A few years ago, I wrote an article criticizing Tony LaRussa for benching
Ray Lankford in favor of Placido Polanco. I wrote:

“Lankford, who was recently benched then traded by the Cardinals, had an OPS
of 841 for them this season and a career OPS of 848. While these numbers
do not make him an All-Star, they certainly make him a serviceable major-league hitter. But Lankford was benched in favor of the light-hitting
Placido Polanco. (Albert Pujols was moved to LF from 3B, taking Lankford’s
spot and making room for Polanco.) Polanco, who is having the best year of
his career, has a 782 OPS this season and a 738 mark for his career. So
what could possibly be the reason for such a move? Simple: Lankford strikes
out too much.

But in many cases, strikeouts are no worse than any other out, and they are
certainly better than grounding into a double play. Of course, they don’t
advance runners, either, but situations where an out advances a runner are
not all that common.”

I went on to argue that when you add up all the situations where contact
advances a runner, and subtract all the situations where contact results in
a double play (a double play is to an advanced runner what a
caught stealing is to a successful stolen base, i.e., the out is more than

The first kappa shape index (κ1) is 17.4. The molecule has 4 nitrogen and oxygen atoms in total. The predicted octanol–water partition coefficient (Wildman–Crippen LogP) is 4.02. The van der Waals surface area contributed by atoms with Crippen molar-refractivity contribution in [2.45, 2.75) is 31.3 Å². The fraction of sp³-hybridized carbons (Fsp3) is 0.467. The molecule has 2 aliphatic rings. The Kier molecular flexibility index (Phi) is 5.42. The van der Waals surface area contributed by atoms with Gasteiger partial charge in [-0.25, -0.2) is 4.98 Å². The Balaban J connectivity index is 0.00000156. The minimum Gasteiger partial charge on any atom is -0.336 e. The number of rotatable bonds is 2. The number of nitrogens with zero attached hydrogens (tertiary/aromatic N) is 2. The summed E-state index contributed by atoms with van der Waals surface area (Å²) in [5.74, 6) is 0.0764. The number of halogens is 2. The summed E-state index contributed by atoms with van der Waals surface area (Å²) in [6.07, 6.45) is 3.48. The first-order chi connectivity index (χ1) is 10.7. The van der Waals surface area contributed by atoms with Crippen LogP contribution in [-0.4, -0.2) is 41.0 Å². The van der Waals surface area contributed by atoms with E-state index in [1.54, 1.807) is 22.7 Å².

twice as bad as the advanced base is good), Lankford came out way ahead.

In essence, my conclusion was that benching a guy who strikes out too much
(and Lankford struck out a ton) for a contact guy with questionable on-base
skills and little power (Polanco has since improved a bit) was a mistake–at least on the offensive side. The team would net less runs as a result
and presumably win less games.

But is that necessarily the case? Could it be that a contact guy has hidden
advantages over the power hitter who strikes out and walks a lot?

Over the course of the season in terms of total runs created and OPS, the
answer is no. Adam Dunn and a healthy Jim Thome will, of course, outproduce
Ichiro and Juan Pierre by those metrics nearly every year. That they
strike out frequently doesn’t matter because they make far fewer outs per